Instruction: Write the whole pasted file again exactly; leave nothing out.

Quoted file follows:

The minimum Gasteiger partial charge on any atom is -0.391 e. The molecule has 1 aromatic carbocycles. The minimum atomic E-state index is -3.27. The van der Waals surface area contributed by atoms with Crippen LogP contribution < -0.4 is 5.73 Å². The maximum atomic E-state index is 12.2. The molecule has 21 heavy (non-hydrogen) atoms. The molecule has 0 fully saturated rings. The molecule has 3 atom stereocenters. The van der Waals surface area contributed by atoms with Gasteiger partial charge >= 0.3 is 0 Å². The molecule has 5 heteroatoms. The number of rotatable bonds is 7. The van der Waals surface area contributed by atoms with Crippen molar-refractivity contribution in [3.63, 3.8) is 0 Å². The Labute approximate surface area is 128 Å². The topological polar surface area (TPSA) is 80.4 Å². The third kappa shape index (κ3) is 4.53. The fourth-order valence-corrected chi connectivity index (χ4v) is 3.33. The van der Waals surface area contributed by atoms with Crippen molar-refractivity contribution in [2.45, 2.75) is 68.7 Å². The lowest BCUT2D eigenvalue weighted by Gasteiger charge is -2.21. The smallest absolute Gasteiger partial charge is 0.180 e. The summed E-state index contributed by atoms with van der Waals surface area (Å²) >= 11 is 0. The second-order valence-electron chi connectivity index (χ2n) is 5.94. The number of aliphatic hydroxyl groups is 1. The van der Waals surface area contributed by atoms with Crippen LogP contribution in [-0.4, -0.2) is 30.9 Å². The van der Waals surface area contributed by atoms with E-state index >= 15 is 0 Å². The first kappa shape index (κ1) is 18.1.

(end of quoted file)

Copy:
The minimum Gasteiger partial charge on any atom is -0.391 e. The molecule has 1 aromatic carbocycles. The minimum atomic E-state index is -3.27. The van der Waals surface area contributed by atoms with Crippen LogP contribution < -0.4 is 5.73 Å². The maximum atomic E-state index is 12.2. The molecule has 21 heavy (non-hydrogen) atoms. The molecule has 0 fully saturated rings. The molecule has 3 atom stereocenters. The van der Waals surface area contributed by atoms with Gasteiger partial charge >= 0.3 is 0 Å². The molecule has 5 heteroatoms. The number of rotatable bonds is 7. The van der Waals surface area contributed by atoms with Crippen molar-refractivity contribution in [3.63, 3.8) is 0 Å². The Labute approximate surface area is 128 Å². The topological polar surface area (TPSA) is 80.4 Å². The third kappa shape index (κ3) is 4.53. The fourth-order valence-corrected chi connectivity index (χ4v) is 3.33. The van der Waals surface area contributed by atoms with Crippen molar-refractivity contribution in [2.45, 2.75) is 68.7 Å². The lowest BCUT2D eigenvalue weighted by Gasteiger charge is -2.21. The smallest absolute Gasteiger partial charge is 0.180 e. The summed E-state index contributed by atoms with van der Waals surface area (Å²) >= 11 is 0. The second-order valence-electron chi connectivity index (χ2n) is 5.94. The number of aliphatic hydroxyl groups is 1. The van der Waals surface area contributed by atoms with Crippen LogP contribution in [-0.4, -0.2) is 30.9 Å². The van der Waals surface area contributed by atoms with E-state index >= 15 is 0 Å². The first kappa shape index (κ1) is 18.1.